It’s impossible to browse the web or watch TV without seeing or hearing about Democrat plans to impeach President Trump. This has been a long time coming. In fact, I first warned readers about this in February 2017 right after Trump was inaugurated. But now it’s here.

As things stand now, the House of Representatives is on track to vote on articles of impeachment by early December. It may be too late in the legislative calendar by then to hold a trial in the Senate before the Christmas recess, so the trial may not be held until the Senate is back in session in late January.

Of course, the Senate will vote to acquit Trump. In some scenarios, the Senate may vote to dismiss the charges without a trial on the grounds that the impeachment itself was illegitimate since it did not allow due process of law to Trump. That has never happened in U.S. history.

The other three impeachment proceedings resulted in Senate acquittal (Andrew Johnson and Bill Clinton) or resignation before impeachment (Richard Nixon). If the Senate votes to dismiss the charges, it would be as if the “impeachment” were not even an impeachment because it lacked the color of law. Regardless of the technical process, Trump will remain as president and will still be running for reelection in 2020 with an excellent chance of winning.

Is there a chance that the House will not even vote to impeach Trump? That depends on the willingness of first-term Democrats in districts Trump won in 2016 to vote to impeach. They may be signing their political death warrants since those members were elected to pursue policies on health care and economic growth, not to impeach Trump. Those seats could easily flip back into Republican hands in 2020 and even cost Democrats control of the House.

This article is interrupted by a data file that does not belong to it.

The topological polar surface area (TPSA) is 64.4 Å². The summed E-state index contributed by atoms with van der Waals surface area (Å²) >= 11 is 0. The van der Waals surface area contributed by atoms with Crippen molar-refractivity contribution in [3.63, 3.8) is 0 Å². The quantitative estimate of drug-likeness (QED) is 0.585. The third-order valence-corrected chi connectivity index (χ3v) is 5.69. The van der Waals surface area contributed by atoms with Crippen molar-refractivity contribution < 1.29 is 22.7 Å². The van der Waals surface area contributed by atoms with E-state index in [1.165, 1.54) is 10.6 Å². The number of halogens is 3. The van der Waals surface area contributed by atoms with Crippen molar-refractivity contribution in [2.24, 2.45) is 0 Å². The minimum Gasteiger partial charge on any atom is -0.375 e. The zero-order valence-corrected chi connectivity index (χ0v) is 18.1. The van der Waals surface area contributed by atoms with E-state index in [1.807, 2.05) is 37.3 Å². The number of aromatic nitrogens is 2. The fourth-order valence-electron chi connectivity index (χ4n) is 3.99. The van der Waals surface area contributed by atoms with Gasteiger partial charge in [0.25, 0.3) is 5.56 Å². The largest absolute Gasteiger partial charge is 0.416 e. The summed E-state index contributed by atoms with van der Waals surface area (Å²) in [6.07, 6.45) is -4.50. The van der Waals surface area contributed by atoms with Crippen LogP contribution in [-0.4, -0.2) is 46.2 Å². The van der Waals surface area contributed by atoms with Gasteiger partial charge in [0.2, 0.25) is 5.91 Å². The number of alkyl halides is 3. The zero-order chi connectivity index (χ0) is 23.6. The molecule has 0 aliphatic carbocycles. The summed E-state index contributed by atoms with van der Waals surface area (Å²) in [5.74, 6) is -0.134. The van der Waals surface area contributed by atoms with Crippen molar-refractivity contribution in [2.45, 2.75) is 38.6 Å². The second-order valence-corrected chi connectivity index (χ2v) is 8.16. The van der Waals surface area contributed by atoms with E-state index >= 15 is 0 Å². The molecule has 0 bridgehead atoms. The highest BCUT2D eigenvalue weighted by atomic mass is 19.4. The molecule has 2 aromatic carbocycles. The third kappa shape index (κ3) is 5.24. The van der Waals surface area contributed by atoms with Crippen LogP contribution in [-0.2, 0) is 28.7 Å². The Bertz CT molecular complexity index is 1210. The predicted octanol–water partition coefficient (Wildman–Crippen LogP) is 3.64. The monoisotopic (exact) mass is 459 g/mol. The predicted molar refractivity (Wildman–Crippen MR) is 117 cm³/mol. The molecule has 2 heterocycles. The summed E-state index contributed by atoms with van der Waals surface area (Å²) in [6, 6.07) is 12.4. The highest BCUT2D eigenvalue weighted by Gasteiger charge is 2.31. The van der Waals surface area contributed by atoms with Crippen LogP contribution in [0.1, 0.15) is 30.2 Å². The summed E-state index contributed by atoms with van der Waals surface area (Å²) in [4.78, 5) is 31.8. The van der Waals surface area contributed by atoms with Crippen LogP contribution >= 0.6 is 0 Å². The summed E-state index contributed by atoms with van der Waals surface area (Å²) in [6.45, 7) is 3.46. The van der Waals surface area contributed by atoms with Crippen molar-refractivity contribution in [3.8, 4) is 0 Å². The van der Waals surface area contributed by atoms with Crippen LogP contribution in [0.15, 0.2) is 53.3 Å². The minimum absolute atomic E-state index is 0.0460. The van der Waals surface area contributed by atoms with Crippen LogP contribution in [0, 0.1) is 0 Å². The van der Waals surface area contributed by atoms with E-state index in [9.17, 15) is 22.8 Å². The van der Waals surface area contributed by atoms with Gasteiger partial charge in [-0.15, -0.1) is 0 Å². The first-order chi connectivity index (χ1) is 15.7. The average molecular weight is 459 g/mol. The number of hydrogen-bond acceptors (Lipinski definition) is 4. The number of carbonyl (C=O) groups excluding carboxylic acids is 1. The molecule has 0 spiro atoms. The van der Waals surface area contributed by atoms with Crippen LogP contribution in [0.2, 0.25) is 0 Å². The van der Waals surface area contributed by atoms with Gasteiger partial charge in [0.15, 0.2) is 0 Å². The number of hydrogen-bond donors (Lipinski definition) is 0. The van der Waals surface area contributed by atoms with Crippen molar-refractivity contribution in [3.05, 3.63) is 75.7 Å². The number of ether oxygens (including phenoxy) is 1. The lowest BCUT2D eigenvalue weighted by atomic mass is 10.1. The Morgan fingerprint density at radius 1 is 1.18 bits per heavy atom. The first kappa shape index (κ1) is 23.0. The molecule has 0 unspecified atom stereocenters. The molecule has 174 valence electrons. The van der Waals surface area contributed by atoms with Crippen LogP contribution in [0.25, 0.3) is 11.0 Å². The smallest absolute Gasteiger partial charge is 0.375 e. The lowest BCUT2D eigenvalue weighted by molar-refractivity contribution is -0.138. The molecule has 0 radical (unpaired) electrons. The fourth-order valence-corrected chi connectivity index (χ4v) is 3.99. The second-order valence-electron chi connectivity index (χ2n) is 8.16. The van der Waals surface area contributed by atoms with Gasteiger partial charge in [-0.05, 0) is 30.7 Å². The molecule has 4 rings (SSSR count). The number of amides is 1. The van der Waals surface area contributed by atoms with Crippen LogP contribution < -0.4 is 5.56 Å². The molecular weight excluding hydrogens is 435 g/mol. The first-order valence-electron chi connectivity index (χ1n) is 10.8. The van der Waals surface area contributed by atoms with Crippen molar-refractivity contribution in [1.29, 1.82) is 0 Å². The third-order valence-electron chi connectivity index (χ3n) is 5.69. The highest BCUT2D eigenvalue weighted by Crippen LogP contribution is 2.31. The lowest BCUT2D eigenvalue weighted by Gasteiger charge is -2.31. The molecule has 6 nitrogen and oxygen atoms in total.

The other reason would be if the public does not support impeachment. This is revealed by polls as described in this article. Here the news is not so good for Trump.

Polls are showing majority support for impeachment, including among independents (Democrats are overwhelmingly in favor just as Republicans are overwhelmingly opposed; the independents hold the balance of power).

Of course, these polls have many flaws, including oversampling Democrats and polling all voters instead of just registered voters. But for now, public support is combining with momentum in the Democratic caucus to drive the impeachment train to its final destination.

Get ready for fireworks in December as Trump becomes just the third president in U.S. history to be impeached.

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